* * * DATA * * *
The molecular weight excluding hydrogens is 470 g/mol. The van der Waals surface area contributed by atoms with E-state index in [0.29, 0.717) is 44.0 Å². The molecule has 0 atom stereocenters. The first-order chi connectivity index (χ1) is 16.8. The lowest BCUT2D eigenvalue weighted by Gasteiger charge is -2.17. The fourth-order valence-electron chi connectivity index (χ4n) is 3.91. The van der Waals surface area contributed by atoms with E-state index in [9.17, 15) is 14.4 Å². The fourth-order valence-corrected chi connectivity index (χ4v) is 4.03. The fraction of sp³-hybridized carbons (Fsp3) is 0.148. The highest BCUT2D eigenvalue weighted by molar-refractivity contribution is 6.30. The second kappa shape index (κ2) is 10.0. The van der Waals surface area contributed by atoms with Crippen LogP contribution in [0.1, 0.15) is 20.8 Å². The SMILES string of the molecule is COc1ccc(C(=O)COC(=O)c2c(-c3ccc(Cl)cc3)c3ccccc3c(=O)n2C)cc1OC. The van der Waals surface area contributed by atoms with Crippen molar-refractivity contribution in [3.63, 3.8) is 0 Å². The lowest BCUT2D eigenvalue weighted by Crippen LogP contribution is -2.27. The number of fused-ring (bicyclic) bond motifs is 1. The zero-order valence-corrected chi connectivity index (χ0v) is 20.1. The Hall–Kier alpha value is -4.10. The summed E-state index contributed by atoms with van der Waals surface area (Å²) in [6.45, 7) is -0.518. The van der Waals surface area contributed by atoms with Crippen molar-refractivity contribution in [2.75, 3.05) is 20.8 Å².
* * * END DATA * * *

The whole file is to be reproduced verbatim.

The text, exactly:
The molecular weight excluding hydrogens is 470 g/mol. The van der Waals surface area contributed by atoms with E-state index in [0.29, 0.717) is 44.0 Å². The molecule has 0 atom stereocenters. The first-order chi connectivity index (χ1) is 16.8. The lowest BCUT2D eigenvalue weighted by Gasteiger charge is -2.17. The fourth-order valence-electron chi connectivity index (χ4n) is 3.91. The van der Waals surface area contributed by atoms with E-state index in [9.17, 15) is 14.4 Å². The fourth-order valence-corrected chi connectivity index (χ4v) is 4.03. The fraction of sp³-hybridized carbons (Fsp3) is 0.148. The highest BCUT2D eigenvalue weighted by molar-refractivity contribution is 6.30. The second kappa shape index (κ2) is 10.0. The van der Waals surface area contributed by atoms with Crippen LogP contribution in [0.1, 0.15) is 20.8 Å². The SMILES string of the molecule is COc1ccc(C(=O)COC(=O)c2c(-c3ccc(Cl)cc3)c3ccccc3c(=O)n2C)cc1OC. The van der Waals surface area contributed by atoms with Crippen molar-refractivity contribution in [3.63, 3.8) is 0 Å². The lowest BCUT2D eigenvalue weighted by Crippen LogP contribution is -2.27. The number of fused-ring (bicyclic) bond motifs is 1. The zero-order valence-corrected chi connectivity index (χ0v) is 20.1. The Hall–Kier alpha value is -4.10. The summed E-state index contributed by atoms with van der Waals surface area (Å²) in [6.45, 7) is -0.518. The van der Waals surface area contributed by atoms with Crippen molar-refractivity contribution in [2.75, 3.05) is 20.8 Å².